I’ve been proceeding…


By way of a change I’ve been on a walking holiday in Crete where we had a leader telling us exactly where we should go. A retired police officer from Nottinghamshire he was not only good company but also good at finding the route from somewhat confused and at times creative instructions. My blog this week has something in common with the previous missing persons blogs but in this respect let us described it as an imagined account by our erstwhile leader. So it is written in the form of what I imagine a police report might be, and is about the lovely bunch of people we had the pleasure to meet on our organised walks.


Report: Crete October 2014



“I was proceeding to the hotel in a leisurely fashion when I encountered the very first of my ‘guests’, she is described as of mature years and appeared to have had a career in the accident and emergency department of her local hospital. An avid walker and talker, she effected a Midlands accent in the manner of that fine actress:Miss Julie Walters. Like the other suspects she was carrying a rucksack and I am of the firm opinion that she may well have been carrying enough medical supplies to effect a small surgical operation.

Next on my list was a couple from North of the Border. He was as fit as a butcher’s dog and appeared occasionally to talk in tongues that none of the rest of the group were able to understand.They was obliged on their first night to stay in a small almost windowless cell by a bolshy couple from south who had flown in from Athens with ‘a piece of paper’ that was in no way a peace offering.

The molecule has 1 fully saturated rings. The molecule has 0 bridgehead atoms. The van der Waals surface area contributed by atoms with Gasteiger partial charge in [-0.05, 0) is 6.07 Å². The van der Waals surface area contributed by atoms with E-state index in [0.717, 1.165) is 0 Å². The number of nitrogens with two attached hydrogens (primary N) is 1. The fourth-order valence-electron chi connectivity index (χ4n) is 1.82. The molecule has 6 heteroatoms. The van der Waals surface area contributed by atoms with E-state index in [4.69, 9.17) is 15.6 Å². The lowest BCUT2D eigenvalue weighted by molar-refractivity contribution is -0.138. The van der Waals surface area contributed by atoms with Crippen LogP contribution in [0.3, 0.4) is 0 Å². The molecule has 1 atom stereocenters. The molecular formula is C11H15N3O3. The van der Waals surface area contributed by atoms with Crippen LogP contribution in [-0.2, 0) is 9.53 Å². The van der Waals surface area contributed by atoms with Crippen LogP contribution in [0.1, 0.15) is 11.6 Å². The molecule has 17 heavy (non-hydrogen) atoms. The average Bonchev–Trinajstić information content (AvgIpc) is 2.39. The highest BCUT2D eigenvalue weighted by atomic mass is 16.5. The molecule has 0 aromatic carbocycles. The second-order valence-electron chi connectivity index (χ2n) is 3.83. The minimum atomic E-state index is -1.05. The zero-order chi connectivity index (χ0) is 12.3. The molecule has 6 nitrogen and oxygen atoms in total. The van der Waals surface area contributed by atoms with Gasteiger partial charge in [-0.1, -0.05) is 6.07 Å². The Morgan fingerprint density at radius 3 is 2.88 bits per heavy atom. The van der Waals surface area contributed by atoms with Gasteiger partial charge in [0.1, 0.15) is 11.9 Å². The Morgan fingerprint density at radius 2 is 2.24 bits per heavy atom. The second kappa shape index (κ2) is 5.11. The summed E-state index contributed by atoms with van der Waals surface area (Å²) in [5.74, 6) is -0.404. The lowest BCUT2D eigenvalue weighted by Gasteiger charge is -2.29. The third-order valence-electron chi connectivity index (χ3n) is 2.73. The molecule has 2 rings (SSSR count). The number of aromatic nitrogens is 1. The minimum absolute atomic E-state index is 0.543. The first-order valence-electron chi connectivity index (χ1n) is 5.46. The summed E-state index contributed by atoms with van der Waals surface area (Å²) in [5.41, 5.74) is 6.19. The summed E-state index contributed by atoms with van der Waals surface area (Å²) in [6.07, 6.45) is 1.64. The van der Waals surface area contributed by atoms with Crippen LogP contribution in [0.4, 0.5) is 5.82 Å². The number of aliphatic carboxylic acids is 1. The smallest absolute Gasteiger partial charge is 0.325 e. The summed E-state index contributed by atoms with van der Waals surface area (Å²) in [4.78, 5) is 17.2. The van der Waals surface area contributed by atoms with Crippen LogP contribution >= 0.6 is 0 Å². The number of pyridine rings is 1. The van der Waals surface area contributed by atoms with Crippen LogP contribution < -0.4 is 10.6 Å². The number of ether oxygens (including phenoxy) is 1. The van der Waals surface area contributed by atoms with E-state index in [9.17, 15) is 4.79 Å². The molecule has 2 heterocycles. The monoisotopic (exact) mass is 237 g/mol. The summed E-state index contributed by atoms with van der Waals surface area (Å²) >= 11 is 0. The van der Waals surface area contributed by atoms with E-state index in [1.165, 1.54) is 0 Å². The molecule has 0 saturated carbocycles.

After some in depth questioning the female person sang like a bird on the last evening of incarceration.


‘I’m from the Mumbles,do you know what that means?’ The assembled group had no answer.The speaker, a bright spark from South Wales had it. “It means a lady’s chest!” We thought she was kidding and that she could not be serious, and in one respect that was true, she was rarely serious over the whole week, laughing frequently. It gave us all new meaning for the verb ‘mumbling’.

‘I don’t know why I’m doing this?’ was the repeated call of the the partner of couple number two,though it sounded more like:
‘Oi duunowoiamdointhes?’ This is the call of the wild Bristol bird lacking in confidence, it evaporated later in the week as confidence was discovered.The ‘larger built retail manager at her side’ was a beacon of help and support throughout, his energetic climb up a steep slope and the manner in which he gripped the surrounding thorny bushes, later in the week, was a good moment to tell us that he suffered vertigo. Nothing would have knocked him off that slope. They makes them tough in Brissle.


Flying in from Oz,the small but very fit Oz was possibly the fittest of all of the bunch. An energetic run every morning kept her up to speed.“They don’t do walking in Australia” she informed us.They really do not know what they are missing, and now that they are not really that good at sport any more perhaps they should. Little Oz will lead the way.

There was a very smart lady from Pinner
Who seemed to get thinner and thinner
She walked up dale and down
With never a frown,
Unless she was served meat for her dinner.

This charming lady appeared to be a vegetarian personage.


Couple number three. He had the bearing of an officer and a gentleman.
Possibly a flying officer and a gentleman, and his lady wife seemed to finish each gruelling walk as if she’s just strolled through the haberdashery department of Harrods. His insistence that three large glasses of beer each night was simply to replace lost salts and dehydration was taken very seriously, by him. Quite rightly.